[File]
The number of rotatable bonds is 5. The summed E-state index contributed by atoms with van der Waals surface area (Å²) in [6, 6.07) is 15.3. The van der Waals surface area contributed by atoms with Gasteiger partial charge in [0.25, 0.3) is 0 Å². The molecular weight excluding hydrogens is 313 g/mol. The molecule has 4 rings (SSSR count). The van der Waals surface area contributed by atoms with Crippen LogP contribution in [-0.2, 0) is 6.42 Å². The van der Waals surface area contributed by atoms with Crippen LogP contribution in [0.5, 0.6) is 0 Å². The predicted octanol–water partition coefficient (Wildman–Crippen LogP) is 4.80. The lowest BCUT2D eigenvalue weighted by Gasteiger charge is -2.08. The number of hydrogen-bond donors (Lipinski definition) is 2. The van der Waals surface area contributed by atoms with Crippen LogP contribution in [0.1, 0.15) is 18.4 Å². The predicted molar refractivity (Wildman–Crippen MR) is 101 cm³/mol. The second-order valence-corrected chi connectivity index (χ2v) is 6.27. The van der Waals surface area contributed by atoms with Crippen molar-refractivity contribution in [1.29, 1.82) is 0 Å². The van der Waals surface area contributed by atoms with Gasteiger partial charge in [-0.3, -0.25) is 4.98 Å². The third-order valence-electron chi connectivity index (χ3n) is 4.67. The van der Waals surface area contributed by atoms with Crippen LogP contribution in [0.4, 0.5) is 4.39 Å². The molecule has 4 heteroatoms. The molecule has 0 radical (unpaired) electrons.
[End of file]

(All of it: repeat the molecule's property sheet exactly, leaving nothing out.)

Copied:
The number of rotatable bonds is 5. The summed E-state index contributed by atoms with van der Waals surface area (Å²) in [6, 6.07) is 15.3. The van der Waals surface area contributed by atoms with Gasteiger partial charge in [0.25, 0.3) is 0 Å². The molecular weight excluding hydrogens is 313 g/mol. The molecule has 4 rings (SSSR count). The van der Waals surface area contributed by atoms with Crippen LogP contribution in [-0.2, 0) is 6.42 Å². The van der Waals surface area contributed by atoms with Crippen LogP contribution in [0.5, 0.6) is 0 Å². The predicted octanol–water partition coefficient (Wildman–Crippen LogP) is 4.80. The lowest BCUT2D eigenvalue weighted by Gasteiger charge is -2.08. The number of hydrogen-bond donors (Lipinski definition) is 2. The van der Waals surface area contributed by atoms with Crippen LogP contribution in [0.1, 0.15) is 18.4 Å². The predicted molar refractivity (Wildman–Crippen MR) is 101 cm³/mol. The second-order valence-corrected chi connectivity index (χ2v) is 6.27. The van der Waals surface area contributed by atoms with Crippen molar-refractivity contribution in [1.29, 1.82) is 0 Å². The van der Waals surface area contributed by atoms with Gasteiger partial charge in [-0.3, -0.25) is 4.98 Å². The third-order valence-electron chi connectivity index (χ3n) is 4.67. The van der Waals surface area contributed by atoms with Crippen LogP contribution in [0.4, 0.5) is 4.39 Å². The molecule has 4 heteroatoms. The molecule has 0 radical (unpaired) electrons.